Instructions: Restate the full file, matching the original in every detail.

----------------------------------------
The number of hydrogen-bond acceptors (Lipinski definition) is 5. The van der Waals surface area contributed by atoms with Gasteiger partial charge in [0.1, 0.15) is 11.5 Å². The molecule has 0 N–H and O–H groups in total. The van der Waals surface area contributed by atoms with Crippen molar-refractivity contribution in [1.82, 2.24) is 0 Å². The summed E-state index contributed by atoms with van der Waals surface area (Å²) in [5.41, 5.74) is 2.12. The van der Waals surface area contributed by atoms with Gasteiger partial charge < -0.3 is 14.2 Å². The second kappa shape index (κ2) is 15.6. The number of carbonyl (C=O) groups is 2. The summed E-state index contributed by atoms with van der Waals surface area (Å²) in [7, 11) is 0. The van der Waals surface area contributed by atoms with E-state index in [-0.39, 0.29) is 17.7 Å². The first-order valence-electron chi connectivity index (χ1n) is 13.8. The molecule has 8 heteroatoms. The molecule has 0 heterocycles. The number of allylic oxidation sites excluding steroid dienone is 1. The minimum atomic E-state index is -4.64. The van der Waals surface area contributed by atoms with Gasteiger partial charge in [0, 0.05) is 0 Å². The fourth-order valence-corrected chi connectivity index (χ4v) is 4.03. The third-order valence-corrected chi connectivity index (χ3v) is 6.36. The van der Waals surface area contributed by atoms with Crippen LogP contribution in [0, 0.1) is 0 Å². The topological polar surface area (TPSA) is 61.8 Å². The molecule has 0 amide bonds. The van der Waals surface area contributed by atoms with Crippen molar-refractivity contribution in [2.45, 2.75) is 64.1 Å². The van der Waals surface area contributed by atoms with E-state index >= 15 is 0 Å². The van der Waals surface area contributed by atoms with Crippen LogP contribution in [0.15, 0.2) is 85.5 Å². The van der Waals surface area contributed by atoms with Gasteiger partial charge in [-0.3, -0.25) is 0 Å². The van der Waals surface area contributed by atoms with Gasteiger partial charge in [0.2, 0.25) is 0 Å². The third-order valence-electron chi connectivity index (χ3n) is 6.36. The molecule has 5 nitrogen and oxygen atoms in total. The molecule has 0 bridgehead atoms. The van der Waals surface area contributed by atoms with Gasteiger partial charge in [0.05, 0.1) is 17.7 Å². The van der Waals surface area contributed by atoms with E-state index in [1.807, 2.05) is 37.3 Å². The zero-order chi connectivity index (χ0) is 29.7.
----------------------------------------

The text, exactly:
The number of hydrogen-bond acceptors (Lipinski definition) is 5. The van der Waals surface area contributed by atoms with Gasteiger partial charge in [0.1, 0.15) is 11.5 Å². The molecule has 0 N–H and O–H groups in total. The van der Waals surface area contributed by atoms with Crippen molar-refractivity contribution in [1.82, 2.24) is 0 Å². The summed E-state index contributed by atoms with van der Waals surface area (Å²) in [5.41, 5.74) is 2.12. The van der Waals surface area contributed by atoms with Gasteiger partial charge < -0.3 is 14.2 Å². The second kappa shape index (κ2) is 15.6. The number of carbonyl (C=O) groups is 2. The summed E-state index contributed by atoms with van der Waals surface area (Å²) in [7, 11) is 0. The van der Waals surface area contributed by atoms with E-state index in [-0.39, 0.29) is 17.7 Å². The first-order valence-electron chi connectivity index (χ1n) is 13.8. The molecule has 8 heteroatoms. The molecule has 0 heterocycles. The number of allylic oxidation sites excluding steroid dienone is 1. The minimum atomic E-state index is -4.64. The van der Waals surface area contributed by atoms with Gasteiger partial charge in [0, 0.05) is 0 Å². The fourth-order valence-corrected chi connectivity index (χ4v) is 4.03. The third-order valence-corrected chi connectivity index (χ3v) is 6.36. The van der Waals surface area contributed by atoms with Crippen LogP contribution in [0, 0.1) is 0 Å². The topological polar surface area (TPSA) is 61.8 Å². The molecule has 0 amide bonds. The van der Waals surface area contributed by atoms with Crippen molar-refractivity contribution in [2.45, 2.75) is 64.1 Å². The van der Waals surface area contributed by atoms with E-state index >= 15 is 0 Å². The van der Waals surface area contributed by atoms with Crippen LogP contribution in [0.15, 0.2) is 85.5 Å². The van der Waals surface area contributed by atoms with Gasteiger partial charge in [-0.3, -0.25) is 0 Å². The van der Waals surface area contributed by atoms with Gasteiger partial charge in [0.2, 0.25) is 0 Å². The third-order valence-electron chi connectivity index (χ3n) is 6.36. The molecule has 5 nitrogen and oxygen atoms in total. The molecule has 0 bridgehead atoms. The van der Waals surface area contributed by atoms with Gasteiger partial charge in [0.05, 0.1) is 17.7 Å². The van der Waals surface area contributed by atoms with E-state index in [1.807, 2.05) is 37.3 Å². The zero-order chi connectivity index (χ0) is 29.7.